Discounts and special offers are actually useful for customers who are often overwhelmed with choice. 62% say promotions have helped them to make decisions. Executed properly around relevant seasonal opportunities, your airport can offer timely, time-sensitive deals that drive conversions. Offers like ‘buy one, get one free’ are the most attractive to consumers, and figures from Paymentsense show that women (71%) are more likely to respond to a bargain than men (57%)
From email to conversion
An integrated marketing solution like Rezcomm can help your airport drive email sales. User-friendly automated email templates make it possible to create promotions and to send targeted, personalised emails. For example, you could design a campaign to tackle seasonal lows, offering discounts on flights on all routes for a limited time bookable through your online booking software.
Your CRM system will allow you to fully track each email, quantifying the revenue generated by the campaign, and breaking down its results by specifics such as country, language, airport and any third-party services, allowing your airport to make smarter and more profitable business decisions.
2. People want convenience
Online e-commerce apps such as Amazon have made shopping convenient than ever. Customers have become used to finding what they want quickly and easily, and to comparing a range of products, prices and reviews before making a purchase.
According to Statista, in 2017 an estimated 1.66 million people purchased goods online. During the same year, global ecommerce sales amounted to 2.3 trillion U.S. dollars. Projections show a growth of up to 4.48 trillion U.S. dollars by 2021.
Email has already proven its worth in resolving cart abandonment: Online retailer Smileycookie.com achieved a 29% success rate from its cart recovery campaign (Econsultancy.com). And according to Joe Teplow, the founder of interactive email startup RebelMail, “Email generates 11 times the revenue of every social network combined.” Add to this the recent developments in technology pushed forward by Teplow’s company that facilitate in-email checkout and email grows new muscles.
“It takes a really innovative marketer to recognise that their job was never to generate click-through,” Teplow says. “It was to generate meaningful impact for the business that they’re working for. And maybe you don’t have to generate a click-through to make that happen.”
3. Mobile phones have revitalised email.
Statistics from email marketing company BlueHornet show that almost 34% of American consumers say they check their email “throughout the day.” The same survey found that, on average, consumers look at their phone more than 150 times a day. Mobile is a huge reason for this.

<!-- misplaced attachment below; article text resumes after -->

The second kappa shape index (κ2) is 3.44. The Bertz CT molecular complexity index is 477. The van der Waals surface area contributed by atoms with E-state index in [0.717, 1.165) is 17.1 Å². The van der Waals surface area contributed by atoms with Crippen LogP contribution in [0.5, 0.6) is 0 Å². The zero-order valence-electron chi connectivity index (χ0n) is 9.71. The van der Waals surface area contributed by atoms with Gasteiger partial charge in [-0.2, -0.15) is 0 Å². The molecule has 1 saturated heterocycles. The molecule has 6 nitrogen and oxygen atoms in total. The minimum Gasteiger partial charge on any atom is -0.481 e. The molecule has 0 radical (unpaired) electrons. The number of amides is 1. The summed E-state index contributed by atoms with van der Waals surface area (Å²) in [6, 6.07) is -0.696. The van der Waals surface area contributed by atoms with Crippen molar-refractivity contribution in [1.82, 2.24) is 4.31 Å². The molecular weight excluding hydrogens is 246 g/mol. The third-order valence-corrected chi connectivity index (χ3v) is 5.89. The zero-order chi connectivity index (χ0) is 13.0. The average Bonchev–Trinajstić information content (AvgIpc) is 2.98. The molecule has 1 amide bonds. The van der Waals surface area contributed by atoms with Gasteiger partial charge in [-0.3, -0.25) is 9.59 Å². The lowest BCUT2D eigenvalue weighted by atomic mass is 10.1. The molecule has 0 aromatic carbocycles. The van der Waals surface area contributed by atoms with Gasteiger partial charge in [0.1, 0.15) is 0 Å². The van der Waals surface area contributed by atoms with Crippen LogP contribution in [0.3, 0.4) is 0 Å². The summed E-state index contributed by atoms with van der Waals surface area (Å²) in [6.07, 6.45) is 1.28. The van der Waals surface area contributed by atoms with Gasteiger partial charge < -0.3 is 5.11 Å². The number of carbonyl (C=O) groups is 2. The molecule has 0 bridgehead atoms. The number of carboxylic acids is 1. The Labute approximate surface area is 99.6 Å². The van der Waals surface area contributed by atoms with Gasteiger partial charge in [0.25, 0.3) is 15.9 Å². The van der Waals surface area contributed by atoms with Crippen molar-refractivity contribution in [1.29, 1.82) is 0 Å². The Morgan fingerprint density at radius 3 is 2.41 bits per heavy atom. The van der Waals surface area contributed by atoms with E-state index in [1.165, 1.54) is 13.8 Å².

According to Statista, the number of mobile phone users in the world is expected to pass the five billion mark by 2019. In 2016, an estimated 62.9 percent of the population worldwide already owned a mobile, and continued growth is forecast, with mobile phone penetration reaching up to 67 percent by 2019.
Shoppers are increasingly using mobile and tablet to purchase. SmartInsights reports that m-commerce conversion rates are around half of those on desktop.
In 2015, travellers began using mobile devices more than desktop to browse travel destinations. By May 2016, mobile represented 52% of all travel browsing. While mobile still remains most popular as a device for pre-purchase research, this represents significant revenue and significant opportunity.
For airports, the increase in mobile use offers more than just a point of purchase. Mobile offers a chance to build lasting customer relations, from WiFi sign-up at the airport to using email to streamline the passenger experience.
The biggest shift is in how mobile complements the physical travel experience. The best brands are using it to give travellers the information they need when they need it. Details such as flight delays or gate change notifications can make the overall travel experience better for passengers.
Matt Asay, VP of mobile at Adobe, says it’s important to take a mobile-first mindset rather than trying to replicate the desktop experience on mobile. When a brand achieves the integration of mobile, Asay says, “They know where users are, entering payment information is a breeze, and everything is taken care of for the user.”
Use email to connect with passengers at every point in the customer journey. Send relevant, impactful messages, personalised to the needs of individual customers, delivering the right message at the right time more accurately and powerfully than ever.
If you would like to speak to Rezcomm about our integrated email marketing, booking and CRM management solutions, contact the team today.